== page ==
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Limitations in Feed-forward Linearization: Part II

The effects of main path amplifier distortion characteristics on feed-forward systems

Limitations in Feed-forward Linearization: Part II

This article analyzes the effects of main path amplifier distortion characteristics on feed-forward systems. Part 1 ( Microwave Journal, August 2000) described the basic operation of a feed-forward amplifier system and the impact of nonideal effects on the ability of the system to linearize the main path amplifier. Part 2 describes the effects of large-signal nonlinearities and bandwidth limitations on feed-forward systems.

Fred Bonn
Motorola SPS, Wireless Infrastructure Systems Division
Tempe, AZ

Part 1 of this article introduced the operation of the basic feed-forward system. Using a small-signal or transconductance nonlinearity, the feed-forward system's ability to linearize in the presence of system gain and phase errors was analyzed. It was shown that while the perfect system would clean up any distortion, system-related gain and phase errors degraded linearization capability. It was also shown that error amplifier distortion degraded system performance. In Part 2 of the article, large-signal nonlinearities are introduced and their effects on the system are analyzed. Bandwidth limitations are also briefly discussed.


It was stated in Part 1 that simple transconductance nonlinearity is inadequate to describe the total nonlinear behavior of an amplifier. This fact is easy to see in Equation 1 of Part 1 as there is no limit on the output level. Physical limitations in the amplifier will eventually cause it to compress. There are several mechanisms at work that will cause the amplifier to compress. Current and voltage limiting are present as well as junction limiting and nonlinear reactance. Current and voltage limiting are straightforward and result more in clipping than compression. Limiting in device junctions such as the gate-source and base-emitter junctions result in typical compression characteristics. Nonlinear reactance can also cause the gain to fall off as the power level is increased because the matching network starts detuning as a result.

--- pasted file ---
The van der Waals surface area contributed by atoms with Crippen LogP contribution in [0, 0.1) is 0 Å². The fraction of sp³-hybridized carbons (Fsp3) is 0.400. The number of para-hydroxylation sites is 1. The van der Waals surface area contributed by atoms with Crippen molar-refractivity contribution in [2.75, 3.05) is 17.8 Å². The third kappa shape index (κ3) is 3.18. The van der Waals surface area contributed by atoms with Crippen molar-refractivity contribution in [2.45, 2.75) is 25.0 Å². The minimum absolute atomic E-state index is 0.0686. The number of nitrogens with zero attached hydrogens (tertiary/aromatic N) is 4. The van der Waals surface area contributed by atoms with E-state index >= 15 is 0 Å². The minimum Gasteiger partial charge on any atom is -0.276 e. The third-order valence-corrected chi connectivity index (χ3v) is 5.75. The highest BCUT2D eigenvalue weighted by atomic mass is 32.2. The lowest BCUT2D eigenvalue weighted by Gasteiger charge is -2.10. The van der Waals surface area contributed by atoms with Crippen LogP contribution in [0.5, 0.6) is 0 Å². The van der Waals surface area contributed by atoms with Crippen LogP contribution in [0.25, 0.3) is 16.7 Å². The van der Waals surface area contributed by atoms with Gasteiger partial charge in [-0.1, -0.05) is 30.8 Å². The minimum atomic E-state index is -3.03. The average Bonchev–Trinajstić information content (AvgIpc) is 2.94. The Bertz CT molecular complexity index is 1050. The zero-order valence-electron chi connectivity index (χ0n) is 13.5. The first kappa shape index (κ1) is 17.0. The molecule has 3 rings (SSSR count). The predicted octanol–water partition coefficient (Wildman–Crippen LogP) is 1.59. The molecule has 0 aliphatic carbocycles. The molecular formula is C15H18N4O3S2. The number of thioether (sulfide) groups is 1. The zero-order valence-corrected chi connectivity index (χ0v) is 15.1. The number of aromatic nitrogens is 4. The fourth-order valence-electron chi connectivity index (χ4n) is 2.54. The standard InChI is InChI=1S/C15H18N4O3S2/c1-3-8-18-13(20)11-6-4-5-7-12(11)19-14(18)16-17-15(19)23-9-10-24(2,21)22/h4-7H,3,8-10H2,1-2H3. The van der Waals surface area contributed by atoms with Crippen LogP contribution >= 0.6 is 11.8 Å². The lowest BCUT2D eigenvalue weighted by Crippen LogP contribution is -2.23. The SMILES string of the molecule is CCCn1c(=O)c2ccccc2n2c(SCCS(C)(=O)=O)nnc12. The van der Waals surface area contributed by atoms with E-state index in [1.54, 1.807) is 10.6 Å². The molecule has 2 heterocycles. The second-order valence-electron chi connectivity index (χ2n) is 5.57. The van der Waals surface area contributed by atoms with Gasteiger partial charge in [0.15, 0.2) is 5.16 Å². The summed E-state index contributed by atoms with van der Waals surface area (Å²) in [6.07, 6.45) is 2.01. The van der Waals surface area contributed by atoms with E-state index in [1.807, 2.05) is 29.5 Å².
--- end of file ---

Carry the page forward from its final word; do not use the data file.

The change in reactance with power level also results in additional nonlinear behavior. The primary effect is spectral spreading as a result of reactance modulation. Some FM modulators use this method to create a frequency modulated signal.

It has been common practice to label spectral spreading as a result of nonlinear reactance modulation as amplitude-to-phase modulation (AM-PM) distortion and power-dependent nonlinear effects as amplitude-to-amplitude modulation (AM-AM) distortion. While not incorrect, these terms are ambiguous and cloud the effects in a veil of hocus-pocus. These terms are often bandied about to the point of losing all connection with physical basis. In this article, these terms will be avoided.


While there are multiple causes of amplifier compression, the net effect is a power-dependent transfer curve, as shown in Figure 1 . This curve represents the compression effects of only the fundamental term. A general transfer function representing the output voltage in the time domain is given by